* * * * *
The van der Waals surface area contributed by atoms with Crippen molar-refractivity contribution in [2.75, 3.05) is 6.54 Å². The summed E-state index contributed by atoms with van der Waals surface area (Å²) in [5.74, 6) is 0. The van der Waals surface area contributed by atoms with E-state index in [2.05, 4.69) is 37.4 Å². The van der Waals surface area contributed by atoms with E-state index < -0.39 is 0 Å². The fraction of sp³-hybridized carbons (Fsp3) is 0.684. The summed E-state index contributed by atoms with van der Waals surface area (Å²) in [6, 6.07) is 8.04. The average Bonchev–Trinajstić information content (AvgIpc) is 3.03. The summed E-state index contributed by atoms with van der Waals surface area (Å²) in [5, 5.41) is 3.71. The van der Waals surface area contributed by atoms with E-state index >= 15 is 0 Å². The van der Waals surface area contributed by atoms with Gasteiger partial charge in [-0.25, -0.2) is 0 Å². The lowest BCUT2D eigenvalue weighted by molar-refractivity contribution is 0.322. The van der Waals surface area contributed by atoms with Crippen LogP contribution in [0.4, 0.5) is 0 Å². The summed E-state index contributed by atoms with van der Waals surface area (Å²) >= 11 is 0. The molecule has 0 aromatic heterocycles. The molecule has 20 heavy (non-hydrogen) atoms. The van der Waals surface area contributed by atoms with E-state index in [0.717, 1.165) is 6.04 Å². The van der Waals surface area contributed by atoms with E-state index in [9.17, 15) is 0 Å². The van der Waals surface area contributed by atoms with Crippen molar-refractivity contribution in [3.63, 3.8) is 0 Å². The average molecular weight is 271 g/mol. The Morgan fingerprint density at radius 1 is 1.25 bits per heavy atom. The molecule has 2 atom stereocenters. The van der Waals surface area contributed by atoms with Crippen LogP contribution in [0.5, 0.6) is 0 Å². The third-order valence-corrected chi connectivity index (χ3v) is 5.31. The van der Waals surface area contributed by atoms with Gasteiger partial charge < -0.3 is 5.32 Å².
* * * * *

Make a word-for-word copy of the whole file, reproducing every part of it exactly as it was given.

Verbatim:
The van der Waals surface area contributed by atoms with Crippen molar-refractivity contribution in [2.75, 3.05) is 6.54 Å². The summed E-state index contributed by atoms with van der Waals surface area (Å²) in [5.74, 6) is 0. The van der Waals surface area contributed by atoms with E-state index in [2.05, 4.69) is 37.4 Å². The van der Waals surface area contributed by atoms with E-state index < -0.39 is 0 Å². The fraction of sp³-hybridized carbons (Fsp3) is 0.684. The summed E-state index contributed by atoms with van der Waals surface area (Å²) in [6, 6.07) is 8.04. The average Bonchev–Trinajstić information content (AvgIpc) is 3.03. The summed E-state index contributed by atoms with van der Waals surface area (Å²) in [5, 5.41) is 3.71. The van der Waals surface area contributed by atoms with E-state index >= 15 is 0 Å². The van der Waals surface area contributed by atoms with Gasteiger partial charge in [-0.25, -0.2) is 0 Å². The lowest BCUT2D eigenvalue weighted by molar-refractivity contribution is 0.322. The van der Waals surface area contributed by atoms with Crippen LogP contribution in [0.4, 0.5) is 0 Å². The summed E-state index contributed by atoms with van der Waals surface area (Å²) >= 11 is 0. The molecule has 0 aromatic heterocycles. The molecule has 20 heavy (non-hydrogen) atoms. The van der Waals surface area contributed by atoms with E-state index in [0.717, 1.165) is 6.04 Å². The van der Waals surface area contributed by atoms with E-state index in [9.17, 15) is 0 Å². The van der Waals surface area contributed by atoms with Crippen molar-refractivity contribution in [3.63, 3.8) is 0 Å². The average molecular weight is 271 g/mol. The Morgan fingerprint density at radius 1 is 1.25 bits per heavy atom. The molecule has 2 atom stereocenters. The van der Waals surface area contributed by atoms with Crippen LogP contribution in [0.5, 0.6) is 0 Å². The third-order valence-corrected chi connectivity index (χ3v) is 5.31. The van der Waals surface area contributed by atoms with Gasteiger partial charge < -0.3 is 5.32 Å².